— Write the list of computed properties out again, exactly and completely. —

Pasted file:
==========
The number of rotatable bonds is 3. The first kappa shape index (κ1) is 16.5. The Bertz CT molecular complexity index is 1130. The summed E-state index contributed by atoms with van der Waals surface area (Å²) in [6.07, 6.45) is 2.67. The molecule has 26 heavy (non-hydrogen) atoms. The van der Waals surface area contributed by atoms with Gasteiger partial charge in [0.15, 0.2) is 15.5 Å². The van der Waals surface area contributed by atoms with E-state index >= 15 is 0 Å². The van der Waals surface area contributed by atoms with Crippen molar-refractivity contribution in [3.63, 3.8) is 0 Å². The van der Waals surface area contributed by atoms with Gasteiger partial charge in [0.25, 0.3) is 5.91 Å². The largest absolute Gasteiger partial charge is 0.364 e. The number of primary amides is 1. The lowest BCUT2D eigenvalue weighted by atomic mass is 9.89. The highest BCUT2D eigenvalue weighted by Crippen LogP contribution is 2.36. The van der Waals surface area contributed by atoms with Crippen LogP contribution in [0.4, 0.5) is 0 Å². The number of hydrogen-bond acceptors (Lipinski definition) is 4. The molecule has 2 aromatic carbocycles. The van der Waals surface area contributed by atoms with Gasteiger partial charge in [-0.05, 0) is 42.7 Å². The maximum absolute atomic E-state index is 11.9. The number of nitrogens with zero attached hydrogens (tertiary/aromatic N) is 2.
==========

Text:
The number of rotatable bonds is 3. The first kappa shape index (κ1) is 16.5. The Bertz CT molecular complexity index is 1130. The summed E-state index contributed by atoms with van der Waals surface area (Å²) in [6.07, 6.45) is 2.67. The molecule has 26 heavy (non-hydrogen) atoms. The van der Waals surface area contributed by atoms with Gasteiger partial charge in [0.15, 0.2) is 15.5 Å². The van der Waals surface area contributed by atoms with E-state index >= 15 is 0 Å². The van der Waals surface area contributed by atoms with Crippen molar-refractivity contribution in [3.63, 3.8) is 0 Å². The van der Waals surface area contributed by atoms with Gasteiger partial charge in [0.25, 0.3) is 5.91 Å². The largest absolute Gasteiger partial charge is 0.364 e. The number of primary amides is 1. The lowest BCUT2D eigenvalue weighted by atomic mass is 9.89. The highest BCUT2D eigenvalue weighted by Crippen LogP contribution is 2.36. The van der Waals surface area contributed by atoms with Crippen LogP contribution in [0.4, 0.5) is 0 Å². The number of hydrogen-bond acceptors (Lipinski definition) is 4. The molecule has 2 aromatic carbocycles. The van der Waals surface area contributed by atoms with Gasteiger partial charge in [-0.05, 0) is 42.7 Å². The maximum absolute atomic E-state index is 11.9. The number of nitrogens with zero attached hydrogens (tertiary/aromatic N) is 2.